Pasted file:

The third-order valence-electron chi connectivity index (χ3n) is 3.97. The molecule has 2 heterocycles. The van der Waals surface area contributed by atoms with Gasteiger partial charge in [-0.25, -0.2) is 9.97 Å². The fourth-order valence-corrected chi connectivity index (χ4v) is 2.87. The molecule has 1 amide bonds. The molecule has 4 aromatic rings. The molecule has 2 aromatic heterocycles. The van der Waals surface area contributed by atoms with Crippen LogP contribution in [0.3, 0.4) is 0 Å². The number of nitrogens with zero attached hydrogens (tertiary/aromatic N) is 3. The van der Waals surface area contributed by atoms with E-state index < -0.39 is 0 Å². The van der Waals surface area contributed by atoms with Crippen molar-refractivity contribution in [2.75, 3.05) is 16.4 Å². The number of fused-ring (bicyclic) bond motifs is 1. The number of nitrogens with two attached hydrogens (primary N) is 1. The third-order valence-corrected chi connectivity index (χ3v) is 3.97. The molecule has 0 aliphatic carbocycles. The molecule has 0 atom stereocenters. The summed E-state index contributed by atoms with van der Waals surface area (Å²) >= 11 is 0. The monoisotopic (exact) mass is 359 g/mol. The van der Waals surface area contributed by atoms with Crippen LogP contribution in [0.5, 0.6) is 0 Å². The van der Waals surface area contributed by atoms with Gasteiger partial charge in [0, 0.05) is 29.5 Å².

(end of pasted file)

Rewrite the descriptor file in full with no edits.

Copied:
The third-order valence-electron chi connectivity index (χ3n) is 3.97. The molecule has 2 heterocycles. The van der Waals surface area contributed by atoms with Gasteiger partial charge in [-0.25, -0.2) is 9.97 Å². The fourth-order valence-corrected chi connectivity index (χ4v) is 2.87. The molecule has 1 amide bonds. The molecule has 4 aromatic rings. The molecule has 2 aromatic heterocycles. The van der Waals surface area contributed by atoms with Crippen LogP contribution in [0.3, 0.4) is 0 Å². The number of nitrogens with zero attached hydrogens (tertiary/aromatic N) is 3. The van der Waals surface area contributed by atoms with E-state index < -0.39 is 0 Å². The van der Waals surface area contributed by atoms with Crippen molar-refractivity contribution in [2.75, 3.05) is 16.4 Å². The number of fused-ring (bicyclic) bond motifs is 1. The number of nitrogens with two attached hydrogens (primary N) is 1. The third-order valence-corrected chi connectivity index (χ3v) is 3.97. The molecule has 0 aliphatic carbocycles. The molecule has 0 atom stereocenters. The summed E-state index contributed by atoms with van der Waals surface area (Å²) >= 11 is 0. The monoisotopic (exact) mass is 359 g/mol. The van der Waals surface area contributed by atoms with Crippen LogP contribution in [0.5, 0.6) is 0 Å². The van der Waals surface area contributed by atoms with Gasteiger partial charge in [0, 0.05) is 29.5 Å².